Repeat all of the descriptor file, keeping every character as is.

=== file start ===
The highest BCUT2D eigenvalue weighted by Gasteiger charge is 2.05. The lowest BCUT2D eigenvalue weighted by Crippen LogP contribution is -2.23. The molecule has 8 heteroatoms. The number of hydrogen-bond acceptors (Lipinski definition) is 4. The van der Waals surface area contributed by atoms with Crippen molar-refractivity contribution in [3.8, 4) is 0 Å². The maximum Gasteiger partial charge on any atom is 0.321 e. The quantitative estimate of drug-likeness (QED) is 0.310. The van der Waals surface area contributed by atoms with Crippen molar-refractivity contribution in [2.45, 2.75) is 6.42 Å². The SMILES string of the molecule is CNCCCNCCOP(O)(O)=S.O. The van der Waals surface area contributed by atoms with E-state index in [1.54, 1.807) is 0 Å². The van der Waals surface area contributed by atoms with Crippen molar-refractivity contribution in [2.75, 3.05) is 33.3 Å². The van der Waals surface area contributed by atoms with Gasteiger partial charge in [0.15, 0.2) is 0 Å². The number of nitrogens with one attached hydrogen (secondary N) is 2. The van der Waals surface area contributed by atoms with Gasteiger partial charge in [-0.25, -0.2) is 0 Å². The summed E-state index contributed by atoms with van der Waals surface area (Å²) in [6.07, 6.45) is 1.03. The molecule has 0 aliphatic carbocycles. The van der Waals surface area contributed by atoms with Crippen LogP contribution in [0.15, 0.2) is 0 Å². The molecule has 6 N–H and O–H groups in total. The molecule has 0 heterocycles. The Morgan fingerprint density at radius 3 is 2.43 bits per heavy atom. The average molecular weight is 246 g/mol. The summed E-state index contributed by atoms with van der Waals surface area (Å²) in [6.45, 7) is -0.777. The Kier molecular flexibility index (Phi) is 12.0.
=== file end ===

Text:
The highest BCUT2D eigenvalue weighted by Gasteiger charge is 2.05. The lowest BCUT2D eigenvalue weighted by Crippen LogP contribution is -2.23. The molecule has 8 heteroatoms. The number of hydrogen-bond acceptors (Lipinski definition) is 4. The van der Waals surface area contributed by atoms with Crippen molar-refractivity contribution in [3.8, 4) is 0 Å². The maximum Gasteiger partial charge on any atom is 0.321 e. The quantitative estimate of drug-likeness (QED) is 0.310. The van der Waals surface area contributed by atoms with Crippen molar-refractivity contribution in [2.45, 2.75) is 6.42 Å². The SMILES string of the molecule is CNCCCNCCOP(O)(O)=S.O. The van der Waals surface area contributed by atoms with E-state index in [1.54, 1.807) is 0 Å². The van der Waals surface area contributed by atoms with Crippen molar-refractivity contribution in [2.75, 3.05) is 33.3 Å². The van der Waals surface area contributed by atoms with Gasteiger partial charge in [0.15, 0.2) is 0 Å². The number of nitrogens with one attached hydrogen (secondary N) is 2. The van der Waals surface area contributed by atoms with Gasteiger partial charge in [-0.25, -0.2) is 0 Å². The summed E-state index contributed by atoms with van der Waals surface area (Å²) in [6.07, 6.45) is 1.03. The molecule has 0 aliphatic carbocycles. The van der Waals surface area contributed by atoms with Crippen LogP contribution in [0.15, 0.2) is 0 Å². The molecule has 6 N–H and O–H groups in total. The molecule has 0 heterocycles. The Morgan fingerprint density at radius 3 is 2.43 bits per heavy atom. The average molecular weight is 246 g/mol. The summed E-state index contributed by atoms with van der Waals surface area (Å²) in [6.45, 7) is -0.777. The Kier molecular flexibility index (Phi) is 12.0.